Saturday, October 18, 2014

Autumn Running, Thinking, Working, Retiring. . . . Blazing Colourfully. . . .

 I was home getting a drink and using the toilet in between loops of my long run this morning when the slanting sunlight of an early Fall morning lit the autumn foliage in the back garden. So I grabbed my camera, took a longer break than planned, slowed down to admire. . . .
 The big event that's been playing havoc with my time and energy lately (not to mention the adrenaline and cortisol it's stress-pumping through my system) happens this week. I'm close to admitting that everything just might work, although I've still got a big list I'll be checking tasks off, right until Thursday evening.
I'm still moving Retirement up on my agenda, but as work seems to be tipping back to a more manageable balance, I hope that I'm getting back to leaving because of other aspects of life I want to participate in more fully, rather than leaving because I feel my work has become too stressful. I've loved so much of it, felt so pleased to have achieved the PhD fairly late in life, had that wonderfully meaningful work right in my own community -- such a richness! I would love to go out feeling the same way, fortunate until my last day, happily anticipating the next possibilities.
























Autumn, a resplendent season, brilliantly rich, all that memory of spring's unfurling, summer's basking in the heat, the foliage and berries vibrant in new ways, their colours heightened in anticipation of the stripping back soon to come. . .

And me, still running. . . . (22.5 kilometres today, 15 of them a tough push!)

Please excuse the word verification I have temporarily activated for the commenting feature here. As much as I dislike this potential impediment to your ever-so-welcome comments, I've been increasingly irritated, then frustrated, then just angry with a growing number of spam comments in my mailbox for screening. I'm hoping the Word Verification may divert them to some other unfortunate target, and perhaps after a week or two, they'll move elsewhere -- at which point I'll take the Word Verification off. My apologies. And my thanks in anticipation of your working through this extra step to leave me your thoughts. Always much appreciated.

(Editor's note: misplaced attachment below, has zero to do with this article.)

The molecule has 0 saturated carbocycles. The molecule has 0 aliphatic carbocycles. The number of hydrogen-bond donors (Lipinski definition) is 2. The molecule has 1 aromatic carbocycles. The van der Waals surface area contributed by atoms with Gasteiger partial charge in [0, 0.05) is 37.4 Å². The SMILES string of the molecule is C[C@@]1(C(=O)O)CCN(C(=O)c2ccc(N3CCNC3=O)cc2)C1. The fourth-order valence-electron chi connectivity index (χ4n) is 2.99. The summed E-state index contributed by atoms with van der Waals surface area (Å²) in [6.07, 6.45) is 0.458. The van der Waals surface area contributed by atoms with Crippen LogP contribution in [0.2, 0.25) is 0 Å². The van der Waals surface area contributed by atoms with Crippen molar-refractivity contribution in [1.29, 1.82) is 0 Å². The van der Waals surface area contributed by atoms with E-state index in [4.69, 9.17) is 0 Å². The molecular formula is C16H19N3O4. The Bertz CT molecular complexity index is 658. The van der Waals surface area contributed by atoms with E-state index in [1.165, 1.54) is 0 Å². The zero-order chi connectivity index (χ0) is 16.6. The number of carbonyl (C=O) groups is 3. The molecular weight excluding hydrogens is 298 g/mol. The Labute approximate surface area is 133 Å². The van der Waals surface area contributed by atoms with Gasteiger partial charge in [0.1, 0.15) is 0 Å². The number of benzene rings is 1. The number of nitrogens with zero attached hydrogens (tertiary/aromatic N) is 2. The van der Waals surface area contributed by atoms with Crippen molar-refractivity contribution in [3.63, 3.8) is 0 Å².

18 comments:

  1. Stunning scenery! You might think about your work as comprising different aspects; separate the achievement of earning the PhDand the pleasure you get in the work from the workload and other conditions that are so stressful. That then invites you (or anyone) to think more broadly about how to use your talents and retain you love of your field. And, wow, what a run!

    ReplyDelete
    Replies
    1. Good advice, and it's what I'm happily moving back towards, I hope, focusing in the next year on what I love about my job while getting ready to move along. There is so much out there I'd like to do!

      Delete
  2. Such beautiful autumn colours! La Duchesse' s advice is very wise. Your educational accomplishment and the joy of teaching is distinct from your actual employment. You can create a situation in retirement where these positive aspects are still a part of your life. It will work out.

    ReplyDelete
    Replies
    1. You're a good example of this, Mme. L-b! Like you and Duchesse, I'm hoping there will be some intense French lessons post-retirement as well. . .

      Delete
  3. The colours of your garden are so beautiful! We had a wonderfully warm weekend, with sun and temperatures up to 24 degrees. I just spent half an hour on my balcony with a book and a cup of tea, listenig to the little boys of the neighbourhood kicking their ball on the playground across the street.
    I know the ups and downs of thinking about retirement. Although I am pretty sure that I haven't got much choice but to continue until I'm 65, these last two weeks I have had my doubts about whether my strength will really last all that time. At the moment I feel a bit more confident. After all, I want to enjoy these last years, not only wait for them to pass.

    ReplyDelete
    Replies
    1. Wow! We had a lovely day today (until the rain!), but nothing like 24 degrees! I love your description of your tea, book, and that ball being kicked around, those hollers and cries.